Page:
I'd love to be a travel writer . . . but I can't afford to travel enough - so I use my imagination and write fiction that takes me places instead - great isn't it!
I have been to Italy on three occasions but I'm still mastering the perfect Ragu (to which there is more than you think) so, to try and become as cultured as my characters this was one of six books I read on Italy in between my strict 1000 words a day on Resurgence. It is also the only one I have re-read since and I can't recommend it enough!
Did you know that Italy's famous Buffalo Mozzarella was neither famous nor fashionable until as recently as the 1980s? Nor are the Buffalo that produce it native to Italy. One of many delectable knowledge delicacies to be found in David Gilmour's book which combines the best facets of engaging travel writing with a well-researched and engaging narrative of the peninsula's history. "Italy," Napoleon once complained, "is far too long". Even as the peninsula strove for unity in the 19th century, Goethe described it as "the shadow of a nation", and many Italians found themselves in surprising agreement. David Gilmour claims that only two Italians between ancient times and the 19th century actually entertained the idea that Italy was, or might be, or ought to be a unified country: Virgil, the myth-making epic poet, and Machiavelli, some 14 centuries later.
The late 19th-century statesman Giustino Fortunato declared that "the unification of Italy was a sin against history and geography", while one of his contemporaries warned that "the head and the tail will never touch each other, but if they are made to do so, the head will bite the tail". So if Italy has never been a state, just what was it? Gilmour has attempted to answer this question by providing an alternative history of Italy, not taking the usual line but emphasizing the country’s long-time “centrifugal tendencies”. The modern nation stretches from the town of Aosta in the northwest, where the official language is French, to the Apulia region in the southeast, where many people still speak Greek. With it's 4,500 miles of coastline, the peninsula was for centuries subjected to countless invasions. It's mountainous interior and un-navigable rivers made communications difficult and encouraged the growth of one of the world’s most eclectic collections of civilizations and mutually incomprehensible dialects. Only one in 40 Italians spoke standard Italian at the time of unification, and it wasn’t until the 20th century that the language became commonly known within the country.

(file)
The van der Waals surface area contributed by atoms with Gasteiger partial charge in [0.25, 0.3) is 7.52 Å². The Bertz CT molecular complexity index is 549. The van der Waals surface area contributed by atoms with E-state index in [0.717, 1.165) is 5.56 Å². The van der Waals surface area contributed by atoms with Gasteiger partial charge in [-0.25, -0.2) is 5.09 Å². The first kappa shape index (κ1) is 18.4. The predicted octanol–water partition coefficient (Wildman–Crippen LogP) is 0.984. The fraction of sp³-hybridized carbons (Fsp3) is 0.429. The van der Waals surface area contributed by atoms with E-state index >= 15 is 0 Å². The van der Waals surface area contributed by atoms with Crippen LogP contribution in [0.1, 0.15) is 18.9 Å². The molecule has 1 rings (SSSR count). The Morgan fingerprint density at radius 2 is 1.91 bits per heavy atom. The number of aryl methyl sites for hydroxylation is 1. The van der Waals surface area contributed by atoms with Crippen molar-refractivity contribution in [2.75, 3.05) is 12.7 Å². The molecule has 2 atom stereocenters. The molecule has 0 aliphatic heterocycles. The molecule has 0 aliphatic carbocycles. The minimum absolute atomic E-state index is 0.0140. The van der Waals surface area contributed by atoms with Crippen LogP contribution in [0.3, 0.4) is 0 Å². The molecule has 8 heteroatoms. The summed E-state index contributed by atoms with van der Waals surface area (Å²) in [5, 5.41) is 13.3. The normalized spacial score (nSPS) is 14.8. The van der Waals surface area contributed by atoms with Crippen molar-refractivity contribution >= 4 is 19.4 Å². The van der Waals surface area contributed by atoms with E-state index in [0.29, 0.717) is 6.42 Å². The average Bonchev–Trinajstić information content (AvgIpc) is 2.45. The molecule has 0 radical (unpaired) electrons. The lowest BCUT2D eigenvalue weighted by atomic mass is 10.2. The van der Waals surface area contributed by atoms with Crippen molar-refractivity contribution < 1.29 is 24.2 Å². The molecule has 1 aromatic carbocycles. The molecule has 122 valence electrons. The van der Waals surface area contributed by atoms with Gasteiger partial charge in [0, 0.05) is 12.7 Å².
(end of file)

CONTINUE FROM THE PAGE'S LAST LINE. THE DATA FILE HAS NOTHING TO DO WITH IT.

There was no unified Italy at any time between the fall of the Roman Empire and 1861, as Gilmour explains, but a bewildering variety of alternatives: the Italy dominated by ancient Rome, the Italy of the barbarian invasions, of the papal states, of the see-sawing wars between the Pope's allies and those of the so-called Holy Roman Empire, and many others. In the absence of any sort of enduring unity or centralisation – especially after the fall of Rome – Italy's special genius proved to be the creation of city states: the descendants of the earliest communes in the peninsula, founded by the ancient Greeks.
For Gilmour, the star of them all was Venice, governed with ingenuity and maturity by a ruling class that never got above itself. In his rather cozy depiction, it is an England in miniature: maritime, sensible, tolerant and ruled by a doge almost as well reined-in as a Hanoverian king.
Despite triumphs like the “economic miracle” of the 1950s and ’60s, united Italy, according to Gilmour, cannot be called a success story: its citizens still see themselves more as Roman, Sienese or Sicilian than Italian. Italy is really - and always has been - a "country" of its regions and communes, and that it is too much to expect the average Italian to place his primary loyalty to the modern Italian nation state. Is it time, then, to give up on a failed union? If so, Gilmour’s detailed, learned and politically challenging book provides a picture of what such a community of nation-states might look like.
Thanks for reading, I'm making do and won't be getting out to Italy this year - so I hope some of you out there are - let me know if you come across a great place to set a story.
Dating back centuries, this herbal liqueur was first crafted by monks believing it had supernatural powers.
Amaro Montenegro is the variety favored most by a very 'cultured' friend Mary and Gresham make on their travels.
Obviously, we don't want any plot spoilers for visitors who haven't read 'Resurgence,' those of you who have will know of the significance these two visionary pieces of work play in Mary's first taste of international espionage.
The Palazzi Barbaro are a pair of adjoining palaces, in the San Marco district of Venice.
Who wouldn't want to be the guest of a family who loves to party Italian style -that live in a gondola boatyard in the middle of Venice?
Arabella and her family may be fictional, but their boatyard home (also known as a "squero") where Mary spends one of the most amazing nights of her life was inspired by the incredible gondola boatyard at San Trovaso.
Built in the seventeenth century, it is thought to be one of the oldest of its kind in Venice and has been home to many generations of skilled boat-builders. Amazingly, the yard still builds and repairs gondolas to this day, fashioning them from eight different kinds of wood - mahogany, cherry, fir, walnut, oak, elm, larch and lime - as tradition dictates.
Although the boatyard isn't open to the public, anyone can enjoy a view of the gondola craftsmen at work from the opposite bank of the San Trovaso Canal.
The Royal Waterloo Hospital for Children and Women is where Mary wakes to find herself confined after she attempts to commit suicide, and from where she is ultimately rescued.